At any rate, it's fun. Many nights, whether the music is good or not, we find occasion to laugh ourselves sick. Always worth the bother of arriving. And it's access to equipage more appropriate to the late twentieth century than Harmony battery amps surging on an old car battery juiced by a solar panel.

Now I use an ART stereo processor through a Marshall tube half-stack and a '68 Super-reverb. I've got a fairly OK Jackson Pro, but the Floyd whammy is a pain in the ass, so I mostly play an old, battle-scarred Fender Squire that actually stays in tune. Toys for big kids!

Incidentally, I have a little Christmas story about that crappy Jap guitar I got for my birthday. It's sort of a kid's story for grown-ups, which as we all now know, are kids with aging and traitorous bodies. I'll send it along sometime when I'm not already clogging the phone lines with literary cholesterol.

The problem here is that it's hard not to try to tell everything all at once. And there is a lot to tell, the most interesting of which we'll have to save for judgment day and wiser heads than we. But, other than blathering endlessly on about anything that happens to pop into my head, one of the things I do is collect and exchange views on The Way It Is. You know, the nature of reality: religion, spiritualism, politics, whose to blame: you, God, the liberals, the NRA, Bill Clinton, anyone else - just not me.

Just what in hell is going on here anyway? Hopefully hell is not the operative word here, even if I've heard some pretty convincing arguments that this is just that. Having lived through a pretty extensive panorama of human experience, you have no doubt evolved a personal philosophy of sorts. I'd like to hear your version. And fear no mocking from me; you would be hard-pressed to out-strange me in a view of the universe and our place in it.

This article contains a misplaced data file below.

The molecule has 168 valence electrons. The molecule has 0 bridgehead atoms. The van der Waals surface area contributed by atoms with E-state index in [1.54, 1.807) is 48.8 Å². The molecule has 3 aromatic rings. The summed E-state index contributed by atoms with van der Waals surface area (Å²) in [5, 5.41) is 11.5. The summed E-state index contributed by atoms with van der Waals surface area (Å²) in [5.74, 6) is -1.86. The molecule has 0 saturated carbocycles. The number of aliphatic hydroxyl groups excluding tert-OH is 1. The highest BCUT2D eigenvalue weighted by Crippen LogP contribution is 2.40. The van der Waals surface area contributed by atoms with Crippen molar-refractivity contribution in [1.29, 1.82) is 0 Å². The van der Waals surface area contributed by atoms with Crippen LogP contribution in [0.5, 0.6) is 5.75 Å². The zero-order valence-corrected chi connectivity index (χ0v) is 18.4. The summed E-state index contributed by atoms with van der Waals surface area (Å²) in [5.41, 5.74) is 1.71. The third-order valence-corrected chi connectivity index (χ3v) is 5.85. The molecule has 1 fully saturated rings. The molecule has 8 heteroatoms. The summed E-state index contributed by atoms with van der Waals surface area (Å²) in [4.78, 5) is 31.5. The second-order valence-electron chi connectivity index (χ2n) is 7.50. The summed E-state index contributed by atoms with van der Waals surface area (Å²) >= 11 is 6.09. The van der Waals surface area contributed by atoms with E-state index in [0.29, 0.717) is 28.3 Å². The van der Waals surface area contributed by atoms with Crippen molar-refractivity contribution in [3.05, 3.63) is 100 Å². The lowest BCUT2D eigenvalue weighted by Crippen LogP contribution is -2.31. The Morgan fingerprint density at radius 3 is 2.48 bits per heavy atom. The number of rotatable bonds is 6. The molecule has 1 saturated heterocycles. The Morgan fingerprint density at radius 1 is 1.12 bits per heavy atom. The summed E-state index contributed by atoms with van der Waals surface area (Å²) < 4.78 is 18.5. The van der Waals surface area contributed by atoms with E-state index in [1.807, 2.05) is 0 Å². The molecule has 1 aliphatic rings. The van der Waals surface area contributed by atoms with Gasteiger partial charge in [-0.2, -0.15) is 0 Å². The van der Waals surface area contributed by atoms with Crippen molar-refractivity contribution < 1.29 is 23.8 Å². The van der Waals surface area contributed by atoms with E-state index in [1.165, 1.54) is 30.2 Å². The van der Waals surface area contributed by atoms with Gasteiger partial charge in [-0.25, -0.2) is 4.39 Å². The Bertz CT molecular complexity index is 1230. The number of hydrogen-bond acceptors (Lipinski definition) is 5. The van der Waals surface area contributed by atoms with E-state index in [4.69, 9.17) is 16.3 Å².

And too, what is your business? Barter what? I still haven't gotten to your web site yet; I have only just recently been forcibly ejected from the early twentieth century into the 1980s. I need to catch my breath before I tackle the nineties.

Crap. It stopped raining; now I have to go back to work. Today I'm wearing my carpenter hat and am building yet another warehouse for my employer. This is the third for him and smaller than the other two, only about a thousand square feet.

Am I just a renaissance kind of guy or what? With what I know and can do, I could write my own ticket, if this was about 1930. As it is, well, let's just say I manage. I actually own some dirt, some of which doesn't become river bottom during the spring floods. By the way, I highly recommend dirt as an investment. As you know, they quit making the stuff.

I also own my vehicle free and clear. One thing to be said for a 1983 Ford truck, you can leave the keys in it at the grocery store, and it'll still be there when you come out. Words to live by. Or not.

On re-reading this, I feel obliged to reiterate that this little note was not contrived under the influence.


(will he never shut up?)

Belmar (the Expectorant)

Observation of the day: There is no dignity in being dragged kicking and screaming into the inevitable. I can't tell you how many times I've taken that particular class.

02/28/05 Caleb Church
Subject: The Meat Circus

Isn't that a rough translation of carnival? Remind me to look it up sometime. Anyway, I'm not sure what happened; maybe it doesn't matter. Though if it didn't, it would stand alone and completely unique. Lately things seem to be mattering (literally and metaphorically) quite a bit and even a little thing like popping an email off to an old friend seems like a large event with echoes that ripple through eternity.

The waking up process is not without some peril. Awareness, if some day I achieve it, looks like it might be pretty intense and require a spine and then some. So it would seem that some intensive spine-building is in order. I read a thing that said, "Find out that which is the hardest thing in the world for you to do, then do that." Well that is almost exactly what I have done, although not intentionally and, ironically enough, I did it in the pursuit of its opposite.

Lately my acceptance of challenges has been a little less haphazard. I mean, why wait and get caught with my pants down when I can meet it head on and somewhat prepared? If I may quote me: “There is no dignity in getting dragged kicking and screaming into the inevitable.” Probably dignity is over-rated, but you get the idea.